Olingo (Bassaricyon gabbii)Spanish Name: Olingo
About The Olingo
Olingos live in tropical evergreen forests below 2,000 m in elevation.
The Olingo lives from southern Nicaragua to Ecuador and east of the Andes from Venezuela and Guyana to Bolivia in the western half of the Amazon basin.
Monteverde Cloud Forest Reserve; may also be found in La Selva and Corcovado National Park.
This solitary mammal has drab brown, long, soft, dense fur, with darker fur on top of its head. Its underside is paler. The olingo is equipped with large, round brown eyes with a bright eyeshine, small ears, and an extremely long tail that is longer than its head and body. The tail helps distinguish this night creature from the kinkajou because the olingo's tail is banded and nonprehensile; the olingo also carries its tail straight out behind it when traveling, whereas the kinkajou keeps its tail curled around branches as it moves. A kinkajous also are twice the weight of an olingo, their fur is shorter and more reddish, and of course, they have a prehensile tail.
Biology and Natural History
There are six olingo species in Central and South America, all with minor differences from the others. The olingo is a nocturnal, arboreal omnivore related to the raccoon.
Agile and active, the olingo stays high in the canopy, lightly passing through the branches, feeding quickly, and moving on. It is a noisy traveler but not so much as the kinkajou. Olingos use an alarm call if necessary, and less often a sneezing vocalization. They may feed in the same trees as kinkajous and night monkeys, but adults usually forage alone, and they are less social than kinkajous. During the day, olingos shelter in hollow trees. A female will have a single baby after a 73-74 day gestation period, and the infant is small and gray-brown with faint dark stripes.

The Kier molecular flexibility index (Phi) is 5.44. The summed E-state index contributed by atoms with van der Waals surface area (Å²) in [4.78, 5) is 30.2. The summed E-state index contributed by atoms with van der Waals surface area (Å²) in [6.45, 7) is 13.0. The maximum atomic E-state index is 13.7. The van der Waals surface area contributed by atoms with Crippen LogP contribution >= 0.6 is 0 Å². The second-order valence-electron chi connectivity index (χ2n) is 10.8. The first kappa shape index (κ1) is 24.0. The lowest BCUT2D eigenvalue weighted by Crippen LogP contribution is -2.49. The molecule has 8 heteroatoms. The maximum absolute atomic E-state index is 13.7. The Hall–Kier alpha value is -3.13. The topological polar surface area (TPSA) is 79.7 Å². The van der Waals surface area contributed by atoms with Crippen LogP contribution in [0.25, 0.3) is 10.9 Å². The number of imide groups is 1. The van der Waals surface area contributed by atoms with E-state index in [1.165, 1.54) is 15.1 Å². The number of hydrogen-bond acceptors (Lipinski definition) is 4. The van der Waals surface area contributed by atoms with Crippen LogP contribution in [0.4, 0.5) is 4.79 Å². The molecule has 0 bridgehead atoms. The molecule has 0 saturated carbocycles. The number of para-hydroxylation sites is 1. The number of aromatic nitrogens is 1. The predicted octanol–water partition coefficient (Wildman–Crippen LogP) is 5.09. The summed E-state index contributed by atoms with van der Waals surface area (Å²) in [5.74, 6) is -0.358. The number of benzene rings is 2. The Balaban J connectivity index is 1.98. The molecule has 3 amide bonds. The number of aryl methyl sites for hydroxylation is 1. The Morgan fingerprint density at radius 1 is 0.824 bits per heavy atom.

The olingo is not as adaptive as the kinkajou to disturbed forest or human-use areas. Perhaps it is for this reason that the olingo is not as common as the kinkajou, although they are still widespread. The olingo is less hunted than the kinkajou, but they are still very threatened by deforestation.
Similar to kinkajous, olingos eat fruit (especially figs), invertebrates, and small vertebrates; in the dry season they also drink nectar from some flowers such as balsa. The olingo is more carnivorous than the kinkajou.
The olingo head and body length is generally 0.36 to 0.41 m, with a tail as long or longer, of 0.37 to 0.52 m. Adults weigh 1.1-1.4 kg.
Eisenberg, John. Mammals of the Neotropics, Vol. 1. The University of Chicago Press: Chicago, 1989.
Emmons, Louise H. Neotropical Rainforest Mammals: A Field Guide, 2nd Ed. University of Chicago Press: Chicago, 1990.
Wilson, D. E. in Janzen, Daniel H. Costa Rican Natural History. Chicago: University of Chicago Press, 1983.
-Amy Strieter, Wildlife Writer